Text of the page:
With apologies to Lee if I missed something.
- Check for Wasps when unwrapping the boat
- Make sure you have 150-200 lbs. of tongue weight
- Too far back on the trailer causes fishtailing and reduced Traction when towing
- Use the Jack… Not your Back
- Be sure the hitch is down over the top of the ball, make sure the lever locks down on the ball. Be sure the hitch and the ball are made for each other – there are 1 7/8′ and 2″ balls, they look pretty similar.
- Always use Trailer safety chains and make sure they are sized to the boat – Cross them over from side to side and hook them so they can’t bounce loose.
- Trailer brakes – if you have them make sure they are working, it will help keep the trailer behind the truck when stopping.
- Make sure shrouds and lines are held off the deck so they won’t chafe the deck- use zipties or wrap in a pillow slip.
When backing to hook up to trailer…
- Use a Backup Camera – these can be had for as little as $60 at Harbor Freight
- Use a Magnetic Ball and Stick setup so you can see the lineup easier
- Steer from the top of the wheel and move it in the direction you want to correct – MAKE SMALL ADJUSTMENTS !
- Short wheelbase trailers turn faster and you need to make very small adjustments
- On a roller type trailer do not undo the bow or the boat will roll off the trailer.
- On a bunk type trailer – the bunks can and do rot – the bunks need to bend to cradle the boat – don’t use very heavy timbers it will deform the hull
Miscellaneous words of wisdom ~
- Trailer Tires can and will dry rot over time – the tread will be fine but the sidewalls will be weakened and fail.
- Inspect and clean and regrease wheel bearings at least a couple of times a season and before long trips. Carry spare bearings and a small grease gun.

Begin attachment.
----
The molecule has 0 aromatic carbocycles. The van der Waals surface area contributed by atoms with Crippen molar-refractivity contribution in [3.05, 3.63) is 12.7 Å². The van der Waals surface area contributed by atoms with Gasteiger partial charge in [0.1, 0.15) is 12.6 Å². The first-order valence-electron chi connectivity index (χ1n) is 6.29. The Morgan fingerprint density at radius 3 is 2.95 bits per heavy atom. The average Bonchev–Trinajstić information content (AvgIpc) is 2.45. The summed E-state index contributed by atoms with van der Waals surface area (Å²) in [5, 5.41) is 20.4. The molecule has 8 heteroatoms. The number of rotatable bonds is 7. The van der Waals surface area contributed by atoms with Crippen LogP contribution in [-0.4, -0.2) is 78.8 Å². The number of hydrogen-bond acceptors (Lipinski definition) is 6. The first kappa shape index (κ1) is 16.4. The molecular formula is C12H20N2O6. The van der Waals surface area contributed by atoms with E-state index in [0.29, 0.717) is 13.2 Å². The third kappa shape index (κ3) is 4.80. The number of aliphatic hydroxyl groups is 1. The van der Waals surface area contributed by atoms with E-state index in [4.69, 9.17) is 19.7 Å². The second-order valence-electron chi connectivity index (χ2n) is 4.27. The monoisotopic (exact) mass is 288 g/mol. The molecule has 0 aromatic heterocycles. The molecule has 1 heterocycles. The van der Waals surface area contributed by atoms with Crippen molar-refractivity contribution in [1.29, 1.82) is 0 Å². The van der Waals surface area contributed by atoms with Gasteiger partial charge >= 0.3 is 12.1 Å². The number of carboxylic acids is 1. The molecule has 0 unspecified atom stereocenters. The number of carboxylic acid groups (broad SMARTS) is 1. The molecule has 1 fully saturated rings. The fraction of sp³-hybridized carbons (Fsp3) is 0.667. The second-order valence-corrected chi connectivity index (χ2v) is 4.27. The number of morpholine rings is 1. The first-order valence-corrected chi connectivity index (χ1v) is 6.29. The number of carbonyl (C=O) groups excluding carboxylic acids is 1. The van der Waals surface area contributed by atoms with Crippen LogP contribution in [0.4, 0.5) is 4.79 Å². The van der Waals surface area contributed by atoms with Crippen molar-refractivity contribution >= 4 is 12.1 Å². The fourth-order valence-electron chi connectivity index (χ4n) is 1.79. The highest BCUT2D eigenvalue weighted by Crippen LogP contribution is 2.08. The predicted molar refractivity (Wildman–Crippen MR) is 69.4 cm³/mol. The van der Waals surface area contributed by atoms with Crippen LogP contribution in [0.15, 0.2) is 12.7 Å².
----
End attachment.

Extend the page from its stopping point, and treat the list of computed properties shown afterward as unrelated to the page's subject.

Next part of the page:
- Use bearing buddies to keep the wheels full of grease and water out.
- Always Torque Wheel nuts as specified.
- Chock your vehicle wheels when launching in case the brake slips or you lose traction. Harbor Freight also has these.
- Turn your wheels to the side before launching so if the truck slips it will move sideways to the ramp. ( A Herb tip )
Thanks Lee for your fine presentation.
Sail Cleaning Tips
Keeping sails clean is part diligence, part science, and part fate. The fate part is closely associated with the environment and climate where the sails are used and stored. For example, if you use and store your sails in the Pacific Northwest, mildew will be a constant and persistent foe.
When you find your sails are in need of cleaning, we suggest the following steps:
Cleaning Dacron sails:
- Clean sails on a smooth surface. Avoid pavement and gravel or you will find yourself sanding the back of your sail as you meticulously clean the front.
- Use a mild soap solution and fresh water.
- Use a soft bristle brush to remove dirt and salt.
- Rinse thoroughly with fresh water. Keep rinsing until all soap residue is removed.
- To remove oil or tar stains use a small amount of lighter fluid.
- To remove mildew sailcloth manufacturers recommend a highly diluted solution of Sodium Hypochlorite (Bleach 3-5%). Because it is toxic to you and the environment, we (Port Townsend Sails) object to the use of bleach except as a last resort. We have also heard and common sense leads us to concur that bleach strips the coating from thread and leaves stitching vulnerable to UV damage.
- Never use bleach on nylon or laminated sails!
- A hot tip for cleaning sails from PT Sails staff: Dilute 2Tbs Woolite and 1-2 cups vinegar in 1 gallon water. Some of our customers have had great luck with this solution.
Cleaning nylon sails:
- Clean spinnakers and other light-air sails made of Nylon by rinsing with fresh water.
- Do not use bleach or other solvents; they will damage the fabric!
- After cleaning: Dry the sails by hanging in a well ventilated area.
- Avoid flogging.
- When you are sure no moisture remains on the sails, fold or roll the sails loosely.
- Store sails in a dry, well-ventilated area away from direct heat.
Note: Keeping sails clean and dry is an essential part of sail maintenance. Storing sails out of the elements when not in use can prolong their life by years.